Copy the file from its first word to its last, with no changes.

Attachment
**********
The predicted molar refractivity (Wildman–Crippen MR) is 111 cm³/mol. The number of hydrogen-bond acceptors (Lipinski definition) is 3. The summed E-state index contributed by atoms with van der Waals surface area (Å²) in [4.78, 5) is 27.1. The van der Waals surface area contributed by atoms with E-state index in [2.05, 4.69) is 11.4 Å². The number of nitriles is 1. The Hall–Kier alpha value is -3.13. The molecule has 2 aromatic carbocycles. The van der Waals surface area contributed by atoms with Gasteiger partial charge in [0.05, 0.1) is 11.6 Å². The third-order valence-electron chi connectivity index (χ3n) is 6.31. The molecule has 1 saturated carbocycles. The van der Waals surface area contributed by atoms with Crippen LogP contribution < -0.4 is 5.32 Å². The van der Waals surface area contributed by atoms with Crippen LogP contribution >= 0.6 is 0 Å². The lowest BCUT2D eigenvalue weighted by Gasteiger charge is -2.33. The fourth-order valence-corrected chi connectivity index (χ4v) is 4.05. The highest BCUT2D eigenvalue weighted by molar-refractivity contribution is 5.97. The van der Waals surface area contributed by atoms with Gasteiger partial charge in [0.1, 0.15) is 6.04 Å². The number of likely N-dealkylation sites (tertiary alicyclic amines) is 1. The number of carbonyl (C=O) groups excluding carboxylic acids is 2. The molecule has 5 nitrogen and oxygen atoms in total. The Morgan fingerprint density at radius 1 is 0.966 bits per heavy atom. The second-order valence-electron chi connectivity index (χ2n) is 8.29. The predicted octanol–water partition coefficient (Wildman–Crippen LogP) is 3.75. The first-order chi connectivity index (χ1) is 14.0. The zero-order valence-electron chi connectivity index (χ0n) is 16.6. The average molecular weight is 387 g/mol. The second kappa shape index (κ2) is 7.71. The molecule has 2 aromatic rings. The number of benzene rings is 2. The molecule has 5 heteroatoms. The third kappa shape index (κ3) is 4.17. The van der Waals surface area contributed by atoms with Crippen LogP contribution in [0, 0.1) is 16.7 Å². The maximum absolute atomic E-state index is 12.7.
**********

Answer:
The predicted molar refractivity (Wildman–Crippen MR) is 111 cm³/mol. The number of hydrogen-bond acceptors (Lipinski definition) is 3. The summed E-state index contributed by atoms with van der Waals surface area (Å²) in [4.78, 5) is 27.1. The van der Waals surface area contributed by atoms with E-state index in [2.05, 4.69) is 11.4 Å². The number of nitriles is 1. The Hall–Kier alpha value is -3.13. The molecule has 2 aromatic carbocycles. The van der Waals surface area contributed by atoms with Gasteiger partial charge in [0.05, 0.1) is 11.6 Å². The third-order valence-electron chi connectivity index (χ3n) is 6.31. The molecule has 1 saturated carbocycles. The van der Waals surface area contributed by atoms with Crippen LogP contribution < -0.4 is 5.32 Å². The van der Waals surface area contributed by atoms with Crippen LogP contribution >= 0.6 is 0 Å². The lowest BCUT2D eigenvalue weighted by Gasteiger charge is -2.33. The fourth-order valence-corrected chi connectivity index (χ4v) is 4.05. The highest BCUT2D eigenvalue weighted by molar-refractivity contribution is 5.97. The van der Waals surface area contributed by atoms with Gasteiger partial charge in [0.1, 0.15) is 6.04 Å². The number of likely N-dealkylation sites (tertiary alicyclic amines) is 1. The number of carbonyl (C=O) groups excluding carboxylic acids is 2. The molecule has 5 nitrogen and oxygen atoms in total. The Morgan fingerprint density at radius 1 is 0.966 bits per heavy atom. The second-order valence-electron chi connectivity index (χ2n) is 8.29. The predicted octanol–water partition coefficient (Wildman–Crippen LogP) is 3.75. The first-order chi connectivity index (χ1) is 14.0. The zero-order valence-electron chi connectivity index (χ0n) is 16.6. The average molecular weight is 387 g/mol. The second kappa shape index (κ2) is 7.71. The molecule has 2 aromatic rings. The number of benzene rings is 2. The molecule has 5 heteroatoms. The third kappa shape index (κ3) is 4.17. The van der Waals surface area contributed by atoms with Crippen LogP contribution in [0, 0.1) is 16.7 Å². The maximum absolute atomic E-state index is 12.7.